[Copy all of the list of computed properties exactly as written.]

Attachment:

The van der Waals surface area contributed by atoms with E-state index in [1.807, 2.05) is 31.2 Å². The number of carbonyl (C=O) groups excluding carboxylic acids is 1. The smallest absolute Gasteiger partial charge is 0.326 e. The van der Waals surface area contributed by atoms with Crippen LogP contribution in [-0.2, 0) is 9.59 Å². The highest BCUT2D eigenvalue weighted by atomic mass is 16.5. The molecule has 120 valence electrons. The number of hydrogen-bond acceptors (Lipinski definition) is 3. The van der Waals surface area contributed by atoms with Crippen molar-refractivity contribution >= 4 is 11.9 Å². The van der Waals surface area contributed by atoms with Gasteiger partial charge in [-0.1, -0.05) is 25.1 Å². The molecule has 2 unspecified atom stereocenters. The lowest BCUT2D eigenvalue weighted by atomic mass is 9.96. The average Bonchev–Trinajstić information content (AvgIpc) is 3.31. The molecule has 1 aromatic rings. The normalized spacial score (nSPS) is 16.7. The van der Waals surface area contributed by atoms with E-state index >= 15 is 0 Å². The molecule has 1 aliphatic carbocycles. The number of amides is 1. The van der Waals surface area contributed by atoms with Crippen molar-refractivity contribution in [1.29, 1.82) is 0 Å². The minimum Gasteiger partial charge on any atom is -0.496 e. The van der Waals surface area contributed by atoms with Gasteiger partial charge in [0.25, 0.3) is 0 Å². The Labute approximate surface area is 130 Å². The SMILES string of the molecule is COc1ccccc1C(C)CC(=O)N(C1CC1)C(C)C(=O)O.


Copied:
The van der Waals surface area contributed by atoms with E-state index in [1.807, 2.05) is 31.2 Å². The number of carbonyl (C=O) groups excluding carboxylic acids is 1. The smallest absolute Gasteiger partial charge is 0.326 e. The van der Waals surface area contributed by atoms with Crippen LogP contribution in [-0.2, 0) is 9.59 Å². The highest BCUT2D eigenvalue weighted by atomic mass is 16.5. The molecule has 120 valence electrons. The number of hydrogen-bond acceptors (Lipinski definition) is 3. The van der Waals surface area contributed by atoms with Crippen molar-refractivity contribution >= 4 is 11.9 Å². The van der Waals surface area contributed by atoms with Gasteiger partial charge in [-0.1, -0.05) is 25.1 Å². The molecule has 2 unspecified atom stereocenters. The lowest BCUT2D eigenvalue weighted by atomic mass is 9.96. The average Bonchev–Trinajstić information content (AvgIpc) is 3.31. The molecule has 1 aromatic rings. The normalized spacial score (nSPS) is 16.7. The van der Waals surface area contributed by atoms with E-state index >= 15 is 0 Å². The molecule has 1 aliphatic carbocycles. The number of amides is 1. The van der Waals surface area contributed by atoms with Crippen molar-refractivity contribution in [1.29, 1.82) is 0 Å². The minimum Gasteiger partial charge on any atom is -0.496 e. The van der Waals surface area contributed by atoms with Gasteiger partial charge in [0.25, 0.3) is 0 Å². The Labute approximate surface area is 130 Å². The SMILES string of the molecule is COc1ccccc1C(C)CC(=O)N(C1CC1)C(C)C(=O)O.